A comparison of a separate peace and the heart of darkness

The practice is all about nonjudgmental awareness of the moment, which helps you to recognize your feelings, behaviors, thoughts, and reactions. Self-awareness can come with a few minutes of mindfulness every day. Try these simple tips for a more mindful, conscious life: Try people-watching, and think about the lives of the people walking past.

Marlow overhears the Manager comments that he was ordered to send Kurtz to the Inner Station. The uncle replies that Kurtz had requested to be sent to the Inner Station to prove what he could accomplish.

The manager suggests that Kurtz is a problem for him. It seems Kurtz even had the impudence to send back his assistant, with a note telling the Manger not to send any others.

The uncle asks if Kurtz is alone in the wilderness, and when the Manager replies that he is, the uncle states that "the climate may do away with" him.

However, the Manager notes, Kurtz is sending plenty of ivory. The uncle enquires how the ivory arrives at the station, and the Manager comments that it is canoed down river by a group of natives led by a "half-caste" clerk employed by Kurtz. Kurtz had initially set out with the group, but had turned around mid-way and headed back into the wilderness with a single canoe and four natives.

The Manager and his uncle marvel at the thought of such an act. Marlow notes that they never refer to Kurtz by his name, only as "that man," and his interest in Kurtz deepens as he hears this story. The uncle agrees, noting that such actions are possible out here, and stressing that the Manager has nothing to fear from anyone in the wilderness; only those in Europe pose a real threat.

The pair again wander out of hearing, and when they return the Manager is asserting that the delays in ivory procurement have not been his fault. Upon this revelation, Marlow inadvertently jumps to his feet, revealing his presence. Several days later the Eldorado Exploring Expedition departs into the wilderness.

The Manager and several other station workers are onboard. Marlow remarks that the landscape seemed primordial. Though his surroundings were silent and still, it did not seem peaceful.

A certainly sense of doom hung about, though Marlow was able to keep these feelings at bay by attending to the numerous duties required to safely pilot the boat.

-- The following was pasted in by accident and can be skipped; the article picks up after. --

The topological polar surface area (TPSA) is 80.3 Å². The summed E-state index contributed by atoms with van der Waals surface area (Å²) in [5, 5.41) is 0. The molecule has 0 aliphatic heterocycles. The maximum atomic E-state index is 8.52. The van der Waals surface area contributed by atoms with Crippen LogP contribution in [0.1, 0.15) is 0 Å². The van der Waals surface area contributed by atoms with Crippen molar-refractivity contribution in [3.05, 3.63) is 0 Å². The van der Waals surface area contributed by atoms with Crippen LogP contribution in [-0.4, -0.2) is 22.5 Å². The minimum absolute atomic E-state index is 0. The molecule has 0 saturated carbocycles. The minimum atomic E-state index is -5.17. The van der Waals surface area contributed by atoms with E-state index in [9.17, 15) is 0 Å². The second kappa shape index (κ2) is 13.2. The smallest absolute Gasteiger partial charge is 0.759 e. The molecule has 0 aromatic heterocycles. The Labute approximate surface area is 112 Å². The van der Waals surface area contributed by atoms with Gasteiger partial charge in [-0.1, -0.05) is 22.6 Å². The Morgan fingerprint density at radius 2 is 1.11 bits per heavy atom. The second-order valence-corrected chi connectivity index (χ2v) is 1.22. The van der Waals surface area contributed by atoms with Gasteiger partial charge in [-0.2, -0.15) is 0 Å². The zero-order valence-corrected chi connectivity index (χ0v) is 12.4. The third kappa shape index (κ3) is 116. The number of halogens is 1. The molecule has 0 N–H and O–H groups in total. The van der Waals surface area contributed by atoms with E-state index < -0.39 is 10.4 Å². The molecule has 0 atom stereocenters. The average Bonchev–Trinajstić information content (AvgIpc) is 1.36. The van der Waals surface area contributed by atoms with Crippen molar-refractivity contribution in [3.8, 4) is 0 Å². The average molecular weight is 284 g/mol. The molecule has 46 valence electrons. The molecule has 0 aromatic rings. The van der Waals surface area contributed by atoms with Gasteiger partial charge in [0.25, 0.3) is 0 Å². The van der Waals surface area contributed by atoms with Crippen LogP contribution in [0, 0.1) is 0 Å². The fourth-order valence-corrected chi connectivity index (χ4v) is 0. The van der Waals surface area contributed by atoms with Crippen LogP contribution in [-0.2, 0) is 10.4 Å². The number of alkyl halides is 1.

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Several times the boat scrapes bottom, but with the help of several natives they enlisted on the way, "cannibals" Marlow calls them, they manage to free the craft.

They stop at several small stations, where white men stumble out of their huts with a surprised and happy look upon their faces. Marlow remarks that the massive trees lining the river and the dense forest growth made him feel very small and lost.

But still, they "penetrated deeper and deeper into the heart of darkness. Marlow comments on the untamed nature of the landscape. Although the English thought of it as a conquered area, it was still wild and feral-as were its inhabitants.

A comparison of a separate peace and the heart of darkness

As Marlow considers the inhabitants of the wilderness, he recognizes a certain humanity in them, but also admits that they remind him there is wildness within all men. When they land, they discover a pile of wood and a strange note saying that the wood was meant for them and that they should come as quickly as possible but that they should approach the Inner Station cautiously.

Marlow finds a book on seamanship and discovers that there are mysterious notes, written in "cipher," throughout the text. He takes the book. The Manager concludes that the owner of the hut must be the "intruder" he had guessed was working with Kurtz. In the morning, the boat is caught in a dense fog.

The fog lifts temporarily, but as Marlow prepares to steam up river it returns.

A comparison of a separate peace and the heart of darkness

He orders the anchor to be lowered once more, and a loud cry followed by a series of shrieks is heard from the jungle. The company men become spooked, and several of them rush for their rifles, wondering if they will be attacked. Marlow notes a distinct difference in the reactions of his English counterparts and the natives with them.

Whereas the Englishmen are bewildered by noise, the natives react in a more curious manner. Indeed, one of the natives tells Marlow that they should catch the strangers so that they might eat them. Marlow addresses the fact that the natives were paid, in metal wire, each week, with the hope that they will trade for food with other natives along the way.

Yet there was little opportunity for them to do so. Marlow, however, refuses, arguing that it would be folly to proceed under such conditions. He also remarks that there was something grief-like, not confrontational, in their cries. It seems as though the natives in the woods are trying to protect themselves and to simply drive them away.

Here the boat falls under attack by a barrage of small arrows. As Marlow struggles to right the boat, he looks into the dense growth along the bank and sees numerous natives hidden among the trees.Dive into our treasure trove of free student and teacher guides to every book imaginable, and then some.

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Heart of Darkness: Novel Summary: Part II | Novelguide